She wants to escape the European Union, he wants to embolden it. British Prime Minister Theresa May and French President Emmanuel Macron held talks Tuesday from opposite sides of the Brexit front line and agreed that negotiations for Britain’s divorce from the European bloc will start next week as planned.
They also reached common ground on fighting a shared enemy: terrorism. Standing side by side in the garden of the Elysee Palace after a working dinner, the two leaders announced plans to pursue an initiative to require tech companies to better police online extremism and hold them legally liable if they fail to do so.
“We are united in our total condemnation of terrorism and our commitment to stamp out this evil,” May said.
May arrived in Paris with her leadership hobbled by a catastrophic election last week just as Britain heads into tough talks on leaving the EU.
While May struggles to hold onto power, Macron is on the ascendancy, with his year-old party set to win a huge majority in parliamentary elections Sunday. That should fortify Macron’s standing in Europe as he tries to push the remaining EU nations to stand tough in Brexit negotiations, and to unite even more closely as Britain departs.
Seeking to allay European concerns after her election setback, May reaffirmed Tuesday that “the timetable for Brexit negotiations remains on course and will begin next week.”
British officials had previously suggested they wouldn’t be able to formally start Brexit negotiations as scheduled.
Macron called for the negotiations to “start as soon as possible,” but also added that the door remains open for the U.K. to remain in the European Union. From a European point of view, he said, as long as the negotiations are not over, there is still a possibility to change the course of events.
Still, he acknowledged, “the decision (to exit the EU) has been taken by the sovereign British people. I do respect that.”
The talks Tuesday also focused heavily on deepening counterterrorism cooperation, especially reducing extremist propaganda circulated online. Britain and France face similar challenges in fighting home-grown Islamic extremism and share similar scars from deadly attacks that rocked London, Manchester, Paris and Nice.
May said major internet companies have failed to live up to prior commitments to do more to prevent extremists from finding a “safe space” online. Macron urged other European countries, especially Germany, to join the effort to fight Islamic extremist propaganda on the web.
After the Islamic State group recruited hundreds of French fighters largely through online propaganda, France introduced legislation ordering French providers to block certain content, but acknowledges any such effort must reach well beyond its borders. Tech-savvy Macron has lobbied for tougher European rules, but details of his plans remain unclear.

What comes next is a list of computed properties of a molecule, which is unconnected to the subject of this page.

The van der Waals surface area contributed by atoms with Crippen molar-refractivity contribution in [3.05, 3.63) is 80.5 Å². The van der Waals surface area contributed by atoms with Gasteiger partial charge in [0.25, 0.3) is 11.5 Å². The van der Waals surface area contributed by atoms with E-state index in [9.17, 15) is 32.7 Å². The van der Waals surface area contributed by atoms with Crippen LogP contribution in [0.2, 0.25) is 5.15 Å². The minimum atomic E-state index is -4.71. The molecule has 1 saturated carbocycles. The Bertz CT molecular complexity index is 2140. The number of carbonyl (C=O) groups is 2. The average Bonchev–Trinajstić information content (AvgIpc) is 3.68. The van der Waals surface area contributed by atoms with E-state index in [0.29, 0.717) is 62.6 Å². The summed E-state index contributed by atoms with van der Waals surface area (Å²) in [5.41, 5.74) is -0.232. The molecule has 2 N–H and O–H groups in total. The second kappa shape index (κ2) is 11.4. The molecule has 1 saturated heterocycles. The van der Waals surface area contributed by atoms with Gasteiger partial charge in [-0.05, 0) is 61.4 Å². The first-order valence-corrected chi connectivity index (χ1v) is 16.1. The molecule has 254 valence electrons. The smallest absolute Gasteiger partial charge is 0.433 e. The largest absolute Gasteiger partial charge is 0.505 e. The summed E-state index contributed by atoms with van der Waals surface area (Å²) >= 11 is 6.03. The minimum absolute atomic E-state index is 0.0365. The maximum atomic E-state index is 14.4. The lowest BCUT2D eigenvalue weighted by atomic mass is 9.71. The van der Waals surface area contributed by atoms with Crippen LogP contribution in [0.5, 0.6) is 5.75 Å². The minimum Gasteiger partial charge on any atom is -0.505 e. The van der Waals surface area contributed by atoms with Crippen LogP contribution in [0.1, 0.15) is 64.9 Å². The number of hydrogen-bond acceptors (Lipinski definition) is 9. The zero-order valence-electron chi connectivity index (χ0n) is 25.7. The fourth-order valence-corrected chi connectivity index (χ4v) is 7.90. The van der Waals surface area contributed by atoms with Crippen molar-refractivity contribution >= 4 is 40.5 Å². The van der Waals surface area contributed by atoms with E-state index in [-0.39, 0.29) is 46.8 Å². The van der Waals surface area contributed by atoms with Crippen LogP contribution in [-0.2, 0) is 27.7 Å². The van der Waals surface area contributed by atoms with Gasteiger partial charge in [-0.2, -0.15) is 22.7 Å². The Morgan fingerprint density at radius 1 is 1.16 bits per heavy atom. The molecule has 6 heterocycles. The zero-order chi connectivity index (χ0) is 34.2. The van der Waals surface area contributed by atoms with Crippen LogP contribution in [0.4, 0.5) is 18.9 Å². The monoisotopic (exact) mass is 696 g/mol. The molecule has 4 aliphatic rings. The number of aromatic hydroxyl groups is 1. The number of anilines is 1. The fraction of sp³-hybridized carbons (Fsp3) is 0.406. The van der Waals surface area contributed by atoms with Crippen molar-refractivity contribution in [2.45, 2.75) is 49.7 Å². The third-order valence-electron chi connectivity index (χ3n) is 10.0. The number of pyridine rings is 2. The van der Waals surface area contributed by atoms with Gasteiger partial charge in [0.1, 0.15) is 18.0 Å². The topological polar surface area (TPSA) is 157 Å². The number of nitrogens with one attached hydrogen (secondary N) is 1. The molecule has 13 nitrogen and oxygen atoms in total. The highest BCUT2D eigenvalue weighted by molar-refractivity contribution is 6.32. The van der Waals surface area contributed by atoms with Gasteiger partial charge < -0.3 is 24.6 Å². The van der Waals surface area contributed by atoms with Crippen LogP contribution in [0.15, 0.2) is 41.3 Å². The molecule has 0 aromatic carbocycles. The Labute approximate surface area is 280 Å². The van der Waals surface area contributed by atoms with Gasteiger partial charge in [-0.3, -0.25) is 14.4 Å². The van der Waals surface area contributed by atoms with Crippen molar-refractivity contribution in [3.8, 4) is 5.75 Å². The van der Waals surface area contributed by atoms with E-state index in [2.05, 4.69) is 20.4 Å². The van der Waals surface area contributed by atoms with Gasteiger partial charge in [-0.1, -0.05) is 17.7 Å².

Britain already has tough measures, including a law known informally as the Snooper’s Charter, which gives authorities the powers to look at the internet browsing records of everyone in the country. Among other things, the law requires telecommunications companies to keep records of all users’ web activity for a year, creating data bases of personal information that the firms worry could be vulnerable to leaks and hackers.
After their talks, May and Macron headed to the Stade de France stadium north of Paris to watch a France-England exhibition soccer match honoring victims of the recent attacks in Manchester and London. In an emotional show of support, players from both teams walked onto the field to sounds of the Oasis song “Don’t Look Back in Anger” played by the French Republican Guard. Then Macron and May joined French and British fans in singing the British national anthem “God Save the Queen,” followed by a minute of silence.
Two big screens at the stadium projected the red-and-white Cross of St. George and giant flags from both countries were rolled out onto the field.
Three attackers mowed down pedestrians on London Bridge and then stabbed people in nearby Borough Market on June 3. Eight people were killed and dozens more injured. On May 22, a man detonated a bomb as crowds were leaving an Ariana Grande concert in Manchester, killing 22 people.
France’s players were touched by the overwhelming show of support they received from England fans when they played an exhibition match at Wembley Stadium on Nov. 17, 2015— just four days after attacks hit a Paris stadium, cafes and a rock concert, killing 130 people. England fans that night sang along with the French national anthem.
Katz reported from London. Associated Press writer Angela Charlton in Paris contributed to this report.
SOURCE: Sylvie Corbet and Gregory Katz | AP